|Cost-Benefit Ratio||How much benefit results out of the costs?||ROI: 0-1%, 1-2%, 3-5%, 6-10%, 11-20%, >20%|
|Team Strength||How capable is the team to bring the innovation to operation?||Very Limited to Very Strong wrt. required skills|
Internal evaluation of trends, emerging technologies, and other elements is an important exercise throughout innovation management. When undertaken in the environmental scanning stage, it helps empower teams with the consensus needed to ensure strategic relevance, strengthen buy-in, and act decisively.
There are generally two approaches to attributing internal rating responsibilities: community and expert. The community approach invites all members of a group, typically all employees, to rate; this is often appropriate for idea evaluation based on general criteria. The expert approach limits rating to a dedicated group of people who apply their expertise in either a certain subject matter or in foresight strategy; this is often appropriate for trend or technology evaluation based on specific criteria.
Depending on the approach and objectives, the evaluation process can occur continuously or on a targeted basis. Organizations or teams can send invites or run workshops to collect targeted ratings for the purpose of annual or quarterly portfolio updates. This ensures organizations keep their environmental scanning activities aligned to their strategic goals.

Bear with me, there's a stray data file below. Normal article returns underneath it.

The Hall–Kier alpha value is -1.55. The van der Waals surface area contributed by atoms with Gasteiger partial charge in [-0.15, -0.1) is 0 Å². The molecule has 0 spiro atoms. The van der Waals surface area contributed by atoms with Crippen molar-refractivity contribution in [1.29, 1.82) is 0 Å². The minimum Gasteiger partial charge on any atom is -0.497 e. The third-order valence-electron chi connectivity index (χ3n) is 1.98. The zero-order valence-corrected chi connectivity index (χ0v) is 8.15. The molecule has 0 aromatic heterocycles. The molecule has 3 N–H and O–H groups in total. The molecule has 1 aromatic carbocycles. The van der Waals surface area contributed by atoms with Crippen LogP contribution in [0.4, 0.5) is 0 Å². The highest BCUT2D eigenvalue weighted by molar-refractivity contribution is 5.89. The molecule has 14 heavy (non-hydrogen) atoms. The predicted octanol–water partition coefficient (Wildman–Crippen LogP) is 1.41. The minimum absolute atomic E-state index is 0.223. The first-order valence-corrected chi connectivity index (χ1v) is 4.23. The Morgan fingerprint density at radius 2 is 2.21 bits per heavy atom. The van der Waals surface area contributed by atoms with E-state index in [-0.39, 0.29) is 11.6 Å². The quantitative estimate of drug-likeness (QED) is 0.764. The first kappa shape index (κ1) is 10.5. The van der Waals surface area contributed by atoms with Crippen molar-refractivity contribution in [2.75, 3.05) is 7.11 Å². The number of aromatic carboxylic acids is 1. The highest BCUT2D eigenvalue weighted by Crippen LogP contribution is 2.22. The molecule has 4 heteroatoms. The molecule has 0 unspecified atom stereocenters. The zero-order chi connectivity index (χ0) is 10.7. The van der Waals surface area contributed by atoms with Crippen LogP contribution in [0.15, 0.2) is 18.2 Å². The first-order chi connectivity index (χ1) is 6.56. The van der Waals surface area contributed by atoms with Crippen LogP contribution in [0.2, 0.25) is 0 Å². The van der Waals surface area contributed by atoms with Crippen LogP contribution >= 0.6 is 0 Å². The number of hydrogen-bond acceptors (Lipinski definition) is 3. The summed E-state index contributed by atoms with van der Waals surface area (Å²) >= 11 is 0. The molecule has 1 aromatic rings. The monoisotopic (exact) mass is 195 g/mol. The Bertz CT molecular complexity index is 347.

The ability to easily compare and filter trends and emerging technologies allows organizations to focus their attention and identify the elements that are most relevant to their strategic goals. By understanding what the ITONICS Ratings convey and undertaking a process of internal rating, organizations can determine what variables metrics to prioritize.
A radar can then be set up with different views based on a specific rating criterion and scores. For instance, if an organization wants to view only those emerging technologies that it has collaboratively rated with a high Need for Action, the radar can be set to this view. Additionally, users can save this view as a filter that can be shared and used for future decision-making.
The interactive radar can visualize all elements based on their evaluation. This overview helps you to interpret your business situation and deduce possible next steps.
Also read: Why And How To Use A Trend Radar
The ITONICS Innovation Software helps organizations to take their innovation management to the next level. If you want to learn more, visit our product overview or get a free trial of our software.